East, west, and south, hardwood forests upholster hills named for their compass points, while to the north shines Cayuga, one of the Finger Lakes’ eleven glacial furrows. This is Ithaca, where, as it was when I grew up here forty years ago, the nearest Interstate is still thirty miles away. The aesthetic of those miles is rolling, agricultural, and often hardscrabble, with pro-fracking and “for sale” signs equally likely to appear on roadside barns. To drive to Ithaca is a commitment to the scenic route, metaphorically and visually, because there is neither a fast lane nor an unattractive one.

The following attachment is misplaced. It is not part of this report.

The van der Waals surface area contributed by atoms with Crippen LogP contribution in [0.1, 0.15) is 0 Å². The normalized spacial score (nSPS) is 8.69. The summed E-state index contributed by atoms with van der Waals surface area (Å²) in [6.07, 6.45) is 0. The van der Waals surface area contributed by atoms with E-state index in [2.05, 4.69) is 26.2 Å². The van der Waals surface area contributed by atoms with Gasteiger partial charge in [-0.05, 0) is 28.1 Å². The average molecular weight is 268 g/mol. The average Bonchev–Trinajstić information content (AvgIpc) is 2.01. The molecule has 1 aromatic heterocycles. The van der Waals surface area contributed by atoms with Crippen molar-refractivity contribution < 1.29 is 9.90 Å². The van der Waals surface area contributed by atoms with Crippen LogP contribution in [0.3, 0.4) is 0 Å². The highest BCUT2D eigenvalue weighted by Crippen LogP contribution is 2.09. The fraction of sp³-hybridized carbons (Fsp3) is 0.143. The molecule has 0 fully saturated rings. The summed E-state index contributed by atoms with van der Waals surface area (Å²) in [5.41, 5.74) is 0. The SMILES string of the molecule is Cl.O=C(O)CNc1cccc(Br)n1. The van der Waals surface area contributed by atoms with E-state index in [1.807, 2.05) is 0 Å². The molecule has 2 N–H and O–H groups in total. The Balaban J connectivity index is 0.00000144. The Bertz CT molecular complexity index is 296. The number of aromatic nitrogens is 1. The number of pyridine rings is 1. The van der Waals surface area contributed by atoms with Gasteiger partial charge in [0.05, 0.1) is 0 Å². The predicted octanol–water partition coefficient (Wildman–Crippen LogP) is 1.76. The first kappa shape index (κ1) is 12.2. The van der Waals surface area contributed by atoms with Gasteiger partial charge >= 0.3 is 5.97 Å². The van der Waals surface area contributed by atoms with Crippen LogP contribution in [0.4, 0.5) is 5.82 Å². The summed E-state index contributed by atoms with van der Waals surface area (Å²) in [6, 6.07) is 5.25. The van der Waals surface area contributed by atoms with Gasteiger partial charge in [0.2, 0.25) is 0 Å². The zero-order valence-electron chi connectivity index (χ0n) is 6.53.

In Ithaca proper, “Natural Gas Means Jobs” placards disappear, and “Go Solar” bumper stickers adorn the hybrid cars that proliferate like a green invasion. As teenagers, a friend...
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